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If you can’t easily beat the weeds growing in your no-tilled fields, then you need to come up with a better plan to crowd them out. That’s the wisdom gleaned from a recent weed control analysis on how narrower rows in corn and soybeans impact weed control.

University of Nebraska weed scientist Amit Jhala, graduate student Mandeep Singh and a multi-state team of researchers looked at 35 row spacing vs. weed control studies in 12 states carried out from 1961-2018.

In 64% of the soybean and 24% of the corn studies, narrow rows improved late-season weed control. The researchers came to a pretty clear conclusion: Narrow rows (30 inches or less) suppressed weed density, size (biomass) and weed seed production in both corn and soybeans. Narrowing down the row widths bumped up soybean yields, which was not the case with corn.

Narrow-row soybeans and barnyard grass

Narrow-row soybeans canopy faster, squeezing out light and resources for weedy invaders like barnyard grass. (Photo credit: Muthu Bagavathiannan, TAMU)

Less Space, Fewer Weeds

Within narrow-row soybeans, the density of the weed populations decreased by up to 42%, weed size (or biomass) shrank up to 45% and weed seed production fell by 45%.

Beans growing in fields with 7 1/2-inch rows and multiple applications of herbicides showed the most significant drop in weed seed production. Plus, soybeans grown in narrow rows had 12% higher yields.

Veteran no-tiller and strip-tiller Marion Calmer has conducted detailed on-farm research projects for many years at his Alpha, Ill., operation. A 4-year study produced average soybean yields of 68 bushels with 15-inch rows. This compares with 64 bushel per acre yields with 30-inch rows. With soybean priced at $10 per bushel, Calmer found 15-inch rows were $48 per acre more profitable than beans grown in 30-inch rows.

Row Widths Used by Strip-Tillers table

— 2024 No-Till Farmer Operational Benchmark Study

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Narrower rows also provide more time in the spring to manage emerged weeds. The critical time for weed control — when weeds can be removed before they affect yield —  comes around the V1 growth stage in wide-row bean fields.

With narrow rows, soybeans also canopy faster, while stealing precious sunlight from weeds growing between the rows.

 Jhala says the overall results of this analysis suggest that narrow-row soybeans can potentially be used as an integrated weed management tool, along with herbicides, for managing herbicide-resistant weeds.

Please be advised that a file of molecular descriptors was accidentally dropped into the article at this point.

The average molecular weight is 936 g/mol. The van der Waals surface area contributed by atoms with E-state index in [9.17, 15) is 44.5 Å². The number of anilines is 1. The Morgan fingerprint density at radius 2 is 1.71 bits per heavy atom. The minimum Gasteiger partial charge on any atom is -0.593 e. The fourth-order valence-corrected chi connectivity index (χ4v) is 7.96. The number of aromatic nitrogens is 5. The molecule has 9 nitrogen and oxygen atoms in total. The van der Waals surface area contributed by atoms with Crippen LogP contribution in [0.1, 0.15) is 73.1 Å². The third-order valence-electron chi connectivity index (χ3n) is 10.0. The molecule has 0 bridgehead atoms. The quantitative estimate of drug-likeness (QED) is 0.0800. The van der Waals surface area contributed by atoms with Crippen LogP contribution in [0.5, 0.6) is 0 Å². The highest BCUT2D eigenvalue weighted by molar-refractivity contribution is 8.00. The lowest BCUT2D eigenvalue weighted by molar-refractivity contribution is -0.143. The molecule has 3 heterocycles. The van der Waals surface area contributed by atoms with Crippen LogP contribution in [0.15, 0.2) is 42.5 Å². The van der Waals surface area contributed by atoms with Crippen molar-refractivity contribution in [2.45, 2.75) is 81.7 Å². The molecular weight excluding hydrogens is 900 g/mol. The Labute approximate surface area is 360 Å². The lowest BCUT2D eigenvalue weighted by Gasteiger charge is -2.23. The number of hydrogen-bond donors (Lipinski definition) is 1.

Elephants and 60-Inch Corn Rows

While there’s been lots of talk over the past few years about the pros and cons of no-tilling corn in 60-inch rows and interseeding cover crops in the middles, the topic isn’t new to long-term National No-Tillage Conference attendees.

At our 4th conference held in St. Louis in 1996, we had a speaker from South Africa who reported on his experiences with no-tilling corn in 60-inch rows. I don’t remember all the details, but he found yields increased with the wider rows.

The rumor going around that year among conference attendees was that 60-inch corn rows in Africa had gained popularity because the 5-foot row widths allowed elephants to run between the rows without knocking down the valuable corn crop.

Less Light Interception With Corn

Fewer solid conclusions could be drawn for corn, in large part because the researchers only found a half dozen weed control studies that looked at the impact of weed control with narrow-row corn.

Row spacing differences in these studies was less pronounced than in the soybean studies. As a result, there were no meaningful differences in light interception between various corn row spacings.

Calmer says a 5-year study with 20 replications at his farm in Alpha, Ill., showed 30-inch rows produced 196 bushels per acre of corn, compared to 204 bushels per acre with 15-inch rows. With corn priced at $5 per bushel, Calmer says 15-inch rows were $40 per acre more profitable.

Rows wider than 20 inches often require a longer period weed of control due to earlier canopy closure with both corn and soybeans. With wider rows, more light reaches the soil surface, allowing weeds to emerge or regrow later in the growing season. Soybeans grown in 7 ½-10-inch rows in several Corn Belt states had canopy closure that took place 20-30 days earlier than with beans grown in 30-inch rows.

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— 2024 No-Till Farmer Operational Benchmark Study

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In contrast with narrow-row soybeans, farmers had until the V2-V3 growth stage with corn to control weeds with herbicide passes before the yield loss became permanent.

However, other studies show the dense canopies formed quickly with narrow rows may keep herbicides from reaching growing weeds when chemical application is delayed. Other studies recommend spraying herbicides earlier with row spacings over 30 inches.

Narrow rows with no-tilled corn and soybeans

Narrow rows with no-tilled corn and soybeans work well with other weed management tactics, such as cover crop residue. (Photo credit: Teala Ficks)